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I looked at the four jointer/planer combinations that are moderately priced and readily available. All four combo machines delivered excellent results in my tests. Using maple, white oak, and cherry, I face-jointed and edge-jointed long, wide boards without difficulty, and planed boards with no snipe. These combo machines don’t sacrifice performance, and they don’t command a steep premium.
The MiniMax USA uses a 12-in.-wide cutter head, with a 59-1/2 in. long jointer bed. It has two standout characteristics: It has the same type of swing-away cutterhead guard found on conventional jointers, and it comes with Tersa knives as standard equipment. These disposable knives are extremely easy to change and are held in place with wedges and centrifugal force, so they need no fussy adjustments, as conventional knives do.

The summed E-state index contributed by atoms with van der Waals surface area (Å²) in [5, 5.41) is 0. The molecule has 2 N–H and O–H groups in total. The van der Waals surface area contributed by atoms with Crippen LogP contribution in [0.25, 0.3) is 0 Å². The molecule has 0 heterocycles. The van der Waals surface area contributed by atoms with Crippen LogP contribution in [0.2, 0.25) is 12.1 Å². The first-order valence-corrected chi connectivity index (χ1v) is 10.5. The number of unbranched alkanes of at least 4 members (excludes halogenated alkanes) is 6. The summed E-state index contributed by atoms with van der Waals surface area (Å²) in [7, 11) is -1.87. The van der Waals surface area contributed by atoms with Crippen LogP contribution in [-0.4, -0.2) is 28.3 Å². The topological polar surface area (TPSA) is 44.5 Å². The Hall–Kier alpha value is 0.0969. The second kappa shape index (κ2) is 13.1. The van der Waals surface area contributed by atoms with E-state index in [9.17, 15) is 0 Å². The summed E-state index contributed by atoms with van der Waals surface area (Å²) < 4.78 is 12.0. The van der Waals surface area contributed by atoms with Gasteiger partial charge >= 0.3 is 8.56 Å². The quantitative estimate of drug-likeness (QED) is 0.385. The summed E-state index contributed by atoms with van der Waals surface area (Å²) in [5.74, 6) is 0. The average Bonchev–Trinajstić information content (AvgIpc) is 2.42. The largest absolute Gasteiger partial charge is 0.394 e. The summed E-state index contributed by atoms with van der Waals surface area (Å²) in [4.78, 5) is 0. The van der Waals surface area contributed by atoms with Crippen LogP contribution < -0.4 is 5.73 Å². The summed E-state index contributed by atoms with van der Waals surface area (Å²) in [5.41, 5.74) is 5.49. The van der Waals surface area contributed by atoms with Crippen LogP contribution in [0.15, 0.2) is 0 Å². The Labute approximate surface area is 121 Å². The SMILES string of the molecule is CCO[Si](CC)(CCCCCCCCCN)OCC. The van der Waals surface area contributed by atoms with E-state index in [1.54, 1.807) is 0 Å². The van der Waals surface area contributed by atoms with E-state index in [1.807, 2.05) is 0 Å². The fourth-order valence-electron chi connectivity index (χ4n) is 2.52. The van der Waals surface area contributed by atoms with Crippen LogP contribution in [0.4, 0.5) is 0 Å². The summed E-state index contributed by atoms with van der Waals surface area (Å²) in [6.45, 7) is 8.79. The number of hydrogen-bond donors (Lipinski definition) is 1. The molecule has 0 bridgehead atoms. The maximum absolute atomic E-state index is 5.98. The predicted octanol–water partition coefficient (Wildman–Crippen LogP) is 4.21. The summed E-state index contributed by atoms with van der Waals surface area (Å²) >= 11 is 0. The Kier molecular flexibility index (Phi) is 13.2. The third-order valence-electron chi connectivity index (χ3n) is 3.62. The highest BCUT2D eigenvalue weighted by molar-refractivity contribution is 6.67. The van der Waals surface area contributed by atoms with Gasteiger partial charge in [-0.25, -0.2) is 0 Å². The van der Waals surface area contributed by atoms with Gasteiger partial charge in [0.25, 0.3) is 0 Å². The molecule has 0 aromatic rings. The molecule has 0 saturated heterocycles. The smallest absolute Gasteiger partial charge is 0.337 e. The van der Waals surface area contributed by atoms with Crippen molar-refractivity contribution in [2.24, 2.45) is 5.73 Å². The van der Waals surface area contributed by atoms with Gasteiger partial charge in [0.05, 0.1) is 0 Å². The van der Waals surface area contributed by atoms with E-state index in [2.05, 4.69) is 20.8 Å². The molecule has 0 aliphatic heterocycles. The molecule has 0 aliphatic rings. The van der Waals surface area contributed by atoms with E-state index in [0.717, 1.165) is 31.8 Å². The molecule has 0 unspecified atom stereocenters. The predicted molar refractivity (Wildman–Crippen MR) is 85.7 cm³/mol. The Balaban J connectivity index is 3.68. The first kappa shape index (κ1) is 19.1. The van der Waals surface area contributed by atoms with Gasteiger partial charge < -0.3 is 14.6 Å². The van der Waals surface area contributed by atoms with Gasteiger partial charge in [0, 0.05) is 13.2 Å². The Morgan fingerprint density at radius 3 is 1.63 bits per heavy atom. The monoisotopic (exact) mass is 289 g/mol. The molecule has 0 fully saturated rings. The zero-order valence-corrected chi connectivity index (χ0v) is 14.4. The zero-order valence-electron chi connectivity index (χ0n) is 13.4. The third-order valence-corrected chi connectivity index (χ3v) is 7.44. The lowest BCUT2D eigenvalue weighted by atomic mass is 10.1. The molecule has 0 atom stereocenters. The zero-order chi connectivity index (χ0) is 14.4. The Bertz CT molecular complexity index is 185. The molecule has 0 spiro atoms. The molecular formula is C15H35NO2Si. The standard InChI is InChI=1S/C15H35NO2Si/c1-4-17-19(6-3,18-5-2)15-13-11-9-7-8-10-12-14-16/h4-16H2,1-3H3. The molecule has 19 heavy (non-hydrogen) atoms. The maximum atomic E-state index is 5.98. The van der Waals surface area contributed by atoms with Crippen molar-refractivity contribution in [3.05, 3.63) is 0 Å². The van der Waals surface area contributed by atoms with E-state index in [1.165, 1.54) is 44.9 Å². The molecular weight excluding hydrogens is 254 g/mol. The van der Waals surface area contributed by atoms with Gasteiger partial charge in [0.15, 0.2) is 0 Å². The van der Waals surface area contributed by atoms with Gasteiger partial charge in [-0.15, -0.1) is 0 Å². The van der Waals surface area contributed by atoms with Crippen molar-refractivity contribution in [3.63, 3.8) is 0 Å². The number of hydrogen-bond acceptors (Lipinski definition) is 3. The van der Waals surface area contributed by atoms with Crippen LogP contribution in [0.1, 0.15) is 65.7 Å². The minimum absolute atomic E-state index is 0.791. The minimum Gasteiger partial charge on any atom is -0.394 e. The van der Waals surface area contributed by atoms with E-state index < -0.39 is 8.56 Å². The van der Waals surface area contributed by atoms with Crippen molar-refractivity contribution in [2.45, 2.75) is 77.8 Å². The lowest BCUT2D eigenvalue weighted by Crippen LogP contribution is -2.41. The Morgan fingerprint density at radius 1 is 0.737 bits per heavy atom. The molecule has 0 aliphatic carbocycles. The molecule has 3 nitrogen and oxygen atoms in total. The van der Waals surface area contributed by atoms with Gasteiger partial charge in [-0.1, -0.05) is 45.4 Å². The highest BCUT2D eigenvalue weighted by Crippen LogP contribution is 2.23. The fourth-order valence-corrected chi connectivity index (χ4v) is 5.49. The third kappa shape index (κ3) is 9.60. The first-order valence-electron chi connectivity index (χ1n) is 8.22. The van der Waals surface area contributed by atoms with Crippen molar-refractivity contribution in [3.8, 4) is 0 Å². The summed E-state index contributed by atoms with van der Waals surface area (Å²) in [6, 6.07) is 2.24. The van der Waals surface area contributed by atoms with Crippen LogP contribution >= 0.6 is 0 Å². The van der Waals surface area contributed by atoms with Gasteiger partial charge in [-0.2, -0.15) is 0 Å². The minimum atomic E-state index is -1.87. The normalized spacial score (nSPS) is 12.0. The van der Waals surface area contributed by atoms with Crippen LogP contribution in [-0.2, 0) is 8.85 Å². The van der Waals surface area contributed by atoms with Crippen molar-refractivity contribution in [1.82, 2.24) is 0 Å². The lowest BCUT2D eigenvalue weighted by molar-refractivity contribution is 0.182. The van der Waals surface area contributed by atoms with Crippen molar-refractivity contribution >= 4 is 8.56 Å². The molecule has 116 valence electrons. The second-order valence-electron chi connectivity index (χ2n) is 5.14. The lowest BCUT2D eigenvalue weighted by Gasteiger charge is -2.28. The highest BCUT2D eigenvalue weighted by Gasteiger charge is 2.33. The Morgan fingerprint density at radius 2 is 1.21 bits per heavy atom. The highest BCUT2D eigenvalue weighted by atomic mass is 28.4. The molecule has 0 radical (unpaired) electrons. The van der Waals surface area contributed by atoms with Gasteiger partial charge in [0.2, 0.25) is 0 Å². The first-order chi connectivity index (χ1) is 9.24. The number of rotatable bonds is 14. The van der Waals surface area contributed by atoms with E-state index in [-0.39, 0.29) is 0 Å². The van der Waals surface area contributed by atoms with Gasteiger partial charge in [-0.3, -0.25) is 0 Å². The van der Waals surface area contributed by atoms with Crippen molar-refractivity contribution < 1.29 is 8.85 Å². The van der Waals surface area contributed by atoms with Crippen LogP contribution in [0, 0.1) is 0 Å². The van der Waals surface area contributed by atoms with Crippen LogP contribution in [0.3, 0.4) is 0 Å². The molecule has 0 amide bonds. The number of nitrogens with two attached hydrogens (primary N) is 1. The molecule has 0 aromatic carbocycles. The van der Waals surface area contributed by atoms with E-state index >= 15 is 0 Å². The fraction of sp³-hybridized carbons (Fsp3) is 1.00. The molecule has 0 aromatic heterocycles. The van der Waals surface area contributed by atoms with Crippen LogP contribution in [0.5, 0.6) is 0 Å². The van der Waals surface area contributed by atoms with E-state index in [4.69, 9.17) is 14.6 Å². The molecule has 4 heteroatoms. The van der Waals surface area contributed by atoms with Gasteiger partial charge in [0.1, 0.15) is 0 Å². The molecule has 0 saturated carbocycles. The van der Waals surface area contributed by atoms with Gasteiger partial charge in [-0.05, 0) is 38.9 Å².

This machine has other strong points. It takes less than a minute to change modes. That’s mainly because the planer bed must be lowered only 3-3/4 in. (38 cranks) to accommodate the dust hood. The 59-1/2-in. jointer table is one of the longest. It also has the best fence, mounted to a bracket attached to the end of the infeed table. When you switch from jointing to planing, you just lift off the fence in one motion and stow it nearby. (Fences on the others must be loosened, slid to one side, and locked there.) It’s also the only one with a stop to prevent it from deflecting sideways under lateral pressure.
I found two small drawbacks. One, the MiniMax has two dust-collection ports, so you have to remove and reattach the dust-collector hose at every changeover. Two, the crank that moves the planer bed works counterintuitively-clockwise to lower, counterclockwise to lift. It fooled me for a while.
Photo: David Heim
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